Critics say that a ban on wheat exports would disrupt market channels and prove to be anti-farmer. But a look at supply and demand dynamics will show that, but for the ban, the country would have faced a shortage of grain for even distribution of PDS.
Around 4.5 MT of wheat for which contracts have been signed will still be exported, compared to a record 7 MT last year.
The ban on wheat exports, except for shipments under government-to-government agreements for food security purposes, imposed last week was necessitated by a fall in rabi production of the grain, relatively low level of stocks with the Food Corporation of India ( FCI), and high market prices of the grain.
The ‘opening stock’ with the government (FCI) stood at 19 MT on April 1, 2022, which was much higher than the buffer requirement of 7.5 MT. However, at 30 MT, the FCI stock (after procurement) was at its lowest level in five years. This led the Center to replace wheat with rice significantly under the NFSA and PMGKAY schemes.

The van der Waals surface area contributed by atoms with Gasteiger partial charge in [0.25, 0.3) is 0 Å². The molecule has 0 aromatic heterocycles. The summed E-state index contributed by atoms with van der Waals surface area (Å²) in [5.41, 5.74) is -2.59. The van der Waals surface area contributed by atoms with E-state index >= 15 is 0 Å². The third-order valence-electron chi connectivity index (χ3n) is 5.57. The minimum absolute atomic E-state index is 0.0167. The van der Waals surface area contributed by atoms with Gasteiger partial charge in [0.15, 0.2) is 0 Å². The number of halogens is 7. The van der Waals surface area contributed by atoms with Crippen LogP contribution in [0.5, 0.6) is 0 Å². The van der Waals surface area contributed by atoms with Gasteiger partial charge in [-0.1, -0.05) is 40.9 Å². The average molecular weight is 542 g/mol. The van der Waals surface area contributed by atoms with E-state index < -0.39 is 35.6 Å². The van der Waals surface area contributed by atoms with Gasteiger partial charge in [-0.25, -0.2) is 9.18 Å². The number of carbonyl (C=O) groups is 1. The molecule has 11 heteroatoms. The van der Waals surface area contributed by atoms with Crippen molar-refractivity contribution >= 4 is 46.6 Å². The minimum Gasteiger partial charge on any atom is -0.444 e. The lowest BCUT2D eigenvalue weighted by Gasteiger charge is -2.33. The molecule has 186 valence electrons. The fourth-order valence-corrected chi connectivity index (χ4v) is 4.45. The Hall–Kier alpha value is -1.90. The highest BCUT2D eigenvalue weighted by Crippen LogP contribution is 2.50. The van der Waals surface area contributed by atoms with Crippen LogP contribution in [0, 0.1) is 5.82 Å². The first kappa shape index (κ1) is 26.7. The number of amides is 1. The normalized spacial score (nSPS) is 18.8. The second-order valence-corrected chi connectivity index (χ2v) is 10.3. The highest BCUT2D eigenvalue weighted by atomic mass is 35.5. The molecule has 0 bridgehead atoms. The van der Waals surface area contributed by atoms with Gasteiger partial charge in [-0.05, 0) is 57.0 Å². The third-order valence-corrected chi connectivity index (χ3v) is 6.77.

Trade officials estimate that this year’s production will be in the range of only 96-98 MT (versus the initial estimate of 111 MT, the lowest in five years. With annual domestic consumption estimated at 86-88 MT, the stock situation is getting tight.
While 17 MT of wheat is still required for both schemes, there are doubts about the quality of 12.5 MT of FCI wheat.
About 4.5 MT of wheat for which contracts have been signed will still be exported, down from a record 7 MT last year.